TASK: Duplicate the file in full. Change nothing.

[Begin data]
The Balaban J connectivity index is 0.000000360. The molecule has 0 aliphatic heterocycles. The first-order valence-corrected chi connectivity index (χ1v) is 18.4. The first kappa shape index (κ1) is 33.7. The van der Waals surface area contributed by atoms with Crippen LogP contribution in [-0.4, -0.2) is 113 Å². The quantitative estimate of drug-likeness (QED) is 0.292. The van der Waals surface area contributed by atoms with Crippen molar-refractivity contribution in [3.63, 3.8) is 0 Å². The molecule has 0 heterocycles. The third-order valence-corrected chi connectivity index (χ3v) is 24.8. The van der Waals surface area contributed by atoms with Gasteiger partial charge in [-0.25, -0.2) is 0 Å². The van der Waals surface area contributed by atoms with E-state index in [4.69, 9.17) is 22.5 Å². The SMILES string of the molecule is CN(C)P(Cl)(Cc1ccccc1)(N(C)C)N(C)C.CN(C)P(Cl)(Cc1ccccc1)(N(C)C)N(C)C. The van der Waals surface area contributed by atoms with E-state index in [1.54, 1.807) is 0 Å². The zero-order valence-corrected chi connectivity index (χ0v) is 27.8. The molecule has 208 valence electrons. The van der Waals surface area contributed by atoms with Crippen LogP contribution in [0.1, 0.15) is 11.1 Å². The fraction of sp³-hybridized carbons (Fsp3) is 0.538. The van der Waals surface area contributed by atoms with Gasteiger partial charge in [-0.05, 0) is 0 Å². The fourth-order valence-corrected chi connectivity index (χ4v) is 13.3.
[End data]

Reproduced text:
The Balaban J connectivity index is 0.000000360. The molecule has 0 aliphatic heterocycles. The first-order valence-corrected chi connectivity index (χ1v) is 18.4. The first kappa shape index (κ1) is 33.7. The van der Waals surface area contributed by atoms with Crippen LogP contribution in [-0.4, -0.2) is 113 Å². The quantitative estimate of drug-likeness (QED) is 0.292. The van der Waals surface area contributed by atoms with Crippen molar-refractivity contribution in [3.63, 3.8) is 0 Å². The molecule has 0 heterocycles. The third-order valence-corrected chi connectivity index (χ3v) is 24.8. The van der Waals surface area contributed by atoms with Gasteiger partial charge in [-0.25, -0.2) is 0 Å². The van der Waals surface area contributed by atoms with E-state index in [4.69, 9.17) is 22.5 Å². The SMILES string of the molecule is CN(C)P(Cl)(Cc1ccccc1)(N(C)C)N(C)C.CN(C)P(Cl)(Cc1ccccc1)(N(C)C)N(C)C. The van der Waals surface area contributed by atoms with E-state index in [1.54, 1.807) is 0 Å². The zero-order valence-corrected chi connectivity index (χ0v) is 27.8. The molecule has 208 valence electrons. The van der Waals surface area contributed by atoms with Crippen LogP contribution in [0.1, 0.15) is 11.1 Å². The fraction of sp³-hybridized carbons (Fsp3) is 0.538. The van der Waals surface area contributed by atoms with Gasteiger partial charge in [-0.05, 0) is 0 Å². The fourth-order valence-corrected chi connectivity index (χ4v) is 13.3.